Persistent and progressive hyperpigmented patches

Presenter: Angela Bookout, DO; Lana McKinley, DO; Khonnie Wongkittiroch, DO
Dermatology Program: Largo Medical Center/ NOVA Southeastern University COM
Program Director: Richard Miller, DO
Submitted on: Sep 30, 2010

CHIEF COMPLAINT:  “Darkening of the skin for four years”

CLINICAL HISTORY:

Signs and symptoms:  A 33-year-old Indian male complained of progressive darkening of his skin beginning on his neck, spreading to his face, and eventually involving both arms over the past 4 years.

Previous Treatment:  None.

Other information:  He has no significant past medical history and no known drug allergies. He denied using oral medications or topical preparations during the past five years. He reported only incidental sun exposure. Review of systems was negative for pain, xerosis, pruritus, dermatitis, alopecia, nail changes or other systemic symptoms.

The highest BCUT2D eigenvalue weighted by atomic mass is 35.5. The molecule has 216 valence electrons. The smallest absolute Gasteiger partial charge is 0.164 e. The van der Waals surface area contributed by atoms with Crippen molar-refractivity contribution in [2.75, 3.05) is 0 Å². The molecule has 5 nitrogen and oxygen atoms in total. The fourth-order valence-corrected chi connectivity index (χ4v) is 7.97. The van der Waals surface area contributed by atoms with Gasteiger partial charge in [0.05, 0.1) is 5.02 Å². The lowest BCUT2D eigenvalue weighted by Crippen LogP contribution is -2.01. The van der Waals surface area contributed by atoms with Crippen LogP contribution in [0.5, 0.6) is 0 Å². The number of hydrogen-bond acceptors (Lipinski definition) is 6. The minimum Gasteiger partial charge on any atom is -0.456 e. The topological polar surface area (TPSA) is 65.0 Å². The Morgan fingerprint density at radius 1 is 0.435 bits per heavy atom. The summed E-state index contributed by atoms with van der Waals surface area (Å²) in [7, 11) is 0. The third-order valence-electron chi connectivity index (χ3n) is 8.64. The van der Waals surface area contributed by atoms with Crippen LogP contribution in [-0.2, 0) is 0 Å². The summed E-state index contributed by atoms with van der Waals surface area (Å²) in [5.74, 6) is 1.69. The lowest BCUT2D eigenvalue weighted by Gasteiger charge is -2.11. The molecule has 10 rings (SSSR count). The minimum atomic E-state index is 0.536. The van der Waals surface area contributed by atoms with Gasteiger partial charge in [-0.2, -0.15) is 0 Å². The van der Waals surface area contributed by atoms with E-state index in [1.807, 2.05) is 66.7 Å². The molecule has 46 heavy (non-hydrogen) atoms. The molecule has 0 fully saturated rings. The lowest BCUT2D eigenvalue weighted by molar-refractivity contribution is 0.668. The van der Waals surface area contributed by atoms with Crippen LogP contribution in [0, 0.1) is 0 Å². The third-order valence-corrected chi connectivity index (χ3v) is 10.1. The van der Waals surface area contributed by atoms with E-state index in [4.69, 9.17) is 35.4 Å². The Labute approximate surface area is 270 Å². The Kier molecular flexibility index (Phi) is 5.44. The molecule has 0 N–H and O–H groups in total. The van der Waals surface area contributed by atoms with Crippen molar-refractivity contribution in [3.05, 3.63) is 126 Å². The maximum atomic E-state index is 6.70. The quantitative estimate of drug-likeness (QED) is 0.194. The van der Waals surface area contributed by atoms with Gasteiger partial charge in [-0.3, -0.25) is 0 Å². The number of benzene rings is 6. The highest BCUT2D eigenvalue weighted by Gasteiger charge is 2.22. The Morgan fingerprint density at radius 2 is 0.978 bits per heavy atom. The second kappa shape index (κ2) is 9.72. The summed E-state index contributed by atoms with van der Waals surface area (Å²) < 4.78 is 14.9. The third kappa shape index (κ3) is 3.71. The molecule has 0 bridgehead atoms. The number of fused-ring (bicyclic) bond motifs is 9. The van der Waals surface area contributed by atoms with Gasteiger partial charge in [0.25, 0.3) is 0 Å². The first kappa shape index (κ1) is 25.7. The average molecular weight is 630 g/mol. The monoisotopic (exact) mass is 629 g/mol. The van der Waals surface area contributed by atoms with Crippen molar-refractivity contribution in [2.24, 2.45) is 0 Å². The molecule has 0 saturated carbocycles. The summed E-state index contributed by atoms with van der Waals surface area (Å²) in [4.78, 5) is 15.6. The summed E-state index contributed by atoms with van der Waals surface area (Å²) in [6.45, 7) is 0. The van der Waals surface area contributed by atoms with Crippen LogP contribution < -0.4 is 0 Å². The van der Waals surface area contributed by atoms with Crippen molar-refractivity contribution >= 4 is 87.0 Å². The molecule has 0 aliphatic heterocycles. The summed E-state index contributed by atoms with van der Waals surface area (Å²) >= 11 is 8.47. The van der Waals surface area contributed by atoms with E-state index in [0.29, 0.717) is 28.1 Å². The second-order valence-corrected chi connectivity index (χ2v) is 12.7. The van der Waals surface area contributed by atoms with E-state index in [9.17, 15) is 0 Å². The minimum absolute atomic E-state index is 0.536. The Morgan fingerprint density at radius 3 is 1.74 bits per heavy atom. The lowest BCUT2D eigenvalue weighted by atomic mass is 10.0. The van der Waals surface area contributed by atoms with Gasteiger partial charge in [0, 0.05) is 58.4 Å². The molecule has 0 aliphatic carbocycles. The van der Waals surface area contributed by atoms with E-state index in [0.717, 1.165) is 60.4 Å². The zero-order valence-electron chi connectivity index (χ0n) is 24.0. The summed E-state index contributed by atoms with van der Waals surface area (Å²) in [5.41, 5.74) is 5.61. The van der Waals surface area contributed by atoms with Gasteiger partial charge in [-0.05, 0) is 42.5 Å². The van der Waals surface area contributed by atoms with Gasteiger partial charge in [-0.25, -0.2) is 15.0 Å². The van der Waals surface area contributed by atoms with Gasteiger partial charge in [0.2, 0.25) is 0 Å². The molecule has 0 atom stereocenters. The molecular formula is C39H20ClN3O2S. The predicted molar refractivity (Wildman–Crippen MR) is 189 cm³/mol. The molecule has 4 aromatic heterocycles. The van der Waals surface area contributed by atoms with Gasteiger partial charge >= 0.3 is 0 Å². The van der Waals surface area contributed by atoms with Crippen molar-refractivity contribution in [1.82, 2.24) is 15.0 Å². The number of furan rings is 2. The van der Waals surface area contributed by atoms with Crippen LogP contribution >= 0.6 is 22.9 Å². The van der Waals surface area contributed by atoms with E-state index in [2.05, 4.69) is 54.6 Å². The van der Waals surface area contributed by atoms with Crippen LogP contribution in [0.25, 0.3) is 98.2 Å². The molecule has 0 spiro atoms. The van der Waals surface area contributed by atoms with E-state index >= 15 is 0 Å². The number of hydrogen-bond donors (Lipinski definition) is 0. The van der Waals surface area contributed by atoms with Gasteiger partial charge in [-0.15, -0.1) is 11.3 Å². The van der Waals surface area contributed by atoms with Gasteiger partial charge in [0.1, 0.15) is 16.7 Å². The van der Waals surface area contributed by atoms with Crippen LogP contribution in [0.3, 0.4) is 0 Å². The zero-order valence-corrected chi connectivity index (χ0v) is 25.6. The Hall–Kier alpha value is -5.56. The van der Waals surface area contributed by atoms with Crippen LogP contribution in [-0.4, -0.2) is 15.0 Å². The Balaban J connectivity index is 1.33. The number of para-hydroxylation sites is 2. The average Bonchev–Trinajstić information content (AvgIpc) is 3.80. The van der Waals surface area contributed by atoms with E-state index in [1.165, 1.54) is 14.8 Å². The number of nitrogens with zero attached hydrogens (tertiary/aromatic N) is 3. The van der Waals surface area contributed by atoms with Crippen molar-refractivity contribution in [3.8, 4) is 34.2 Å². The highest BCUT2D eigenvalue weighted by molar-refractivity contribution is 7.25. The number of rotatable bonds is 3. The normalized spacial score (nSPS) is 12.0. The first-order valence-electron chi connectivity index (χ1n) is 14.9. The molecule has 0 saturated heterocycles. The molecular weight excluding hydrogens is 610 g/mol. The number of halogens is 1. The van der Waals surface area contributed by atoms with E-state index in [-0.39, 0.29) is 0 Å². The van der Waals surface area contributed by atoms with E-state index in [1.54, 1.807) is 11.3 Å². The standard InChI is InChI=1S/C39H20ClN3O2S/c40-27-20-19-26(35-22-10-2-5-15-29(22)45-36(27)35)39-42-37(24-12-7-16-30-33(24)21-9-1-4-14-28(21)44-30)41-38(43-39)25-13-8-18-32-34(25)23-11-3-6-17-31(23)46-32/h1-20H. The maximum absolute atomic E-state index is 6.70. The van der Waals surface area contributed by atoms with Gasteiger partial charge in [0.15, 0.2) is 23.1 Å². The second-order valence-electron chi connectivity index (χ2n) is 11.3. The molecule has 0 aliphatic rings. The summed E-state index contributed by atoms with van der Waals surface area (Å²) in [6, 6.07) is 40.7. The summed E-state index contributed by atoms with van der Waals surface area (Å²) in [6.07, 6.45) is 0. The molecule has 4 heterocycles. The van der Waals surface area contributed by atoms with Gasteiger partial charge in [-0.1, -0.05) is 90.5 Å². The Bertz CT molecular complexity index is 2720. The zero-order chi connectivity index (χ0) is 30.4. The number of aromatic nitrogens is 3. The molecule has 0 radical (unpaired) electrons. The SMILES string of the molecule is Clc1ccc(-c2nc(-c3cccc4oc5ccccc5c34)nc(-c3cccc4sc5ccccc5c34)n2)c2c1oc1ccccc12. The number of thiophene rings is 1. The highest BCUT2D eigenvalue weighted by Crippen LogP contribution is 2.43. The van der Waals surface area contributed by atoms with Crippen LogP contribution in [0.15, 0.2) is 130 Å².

PHYSICAL EXAM:

Well developed Indian male, skin type IV, with grey-brown macules coalescing into patches symmetrically along face, neck, antecubital fossae, axillae, and dorsal hands. (Figure 1 & 2)

Figure 1
Figure 2

LABORATORY TESTS:

CBC with diff: WNL
CMP: WNL
UA: Negative
Thyroid panel: WNL
ANA: WNL
Lipids: Trig 437, HDL 27, otherwise WNL

DERMATOHISTOPATHOLOGY:

A sparse superficial perivascular lymphocytic infiltrate is accompanied by melanophages and subtle basal cell epidermal damage with pigment incontinence. (Figure 3)

Figure 3

DIFFERENTIAL DIAGNOSIS:

1.   Erythema dyschromicum perstans (EDP)
2.   Confluent and reticulated papillomatosis
3.   Idiopathic eruptive macular pigmentation (IEMP)
4.   Ochronosis
5.   Phytophotodermatitis


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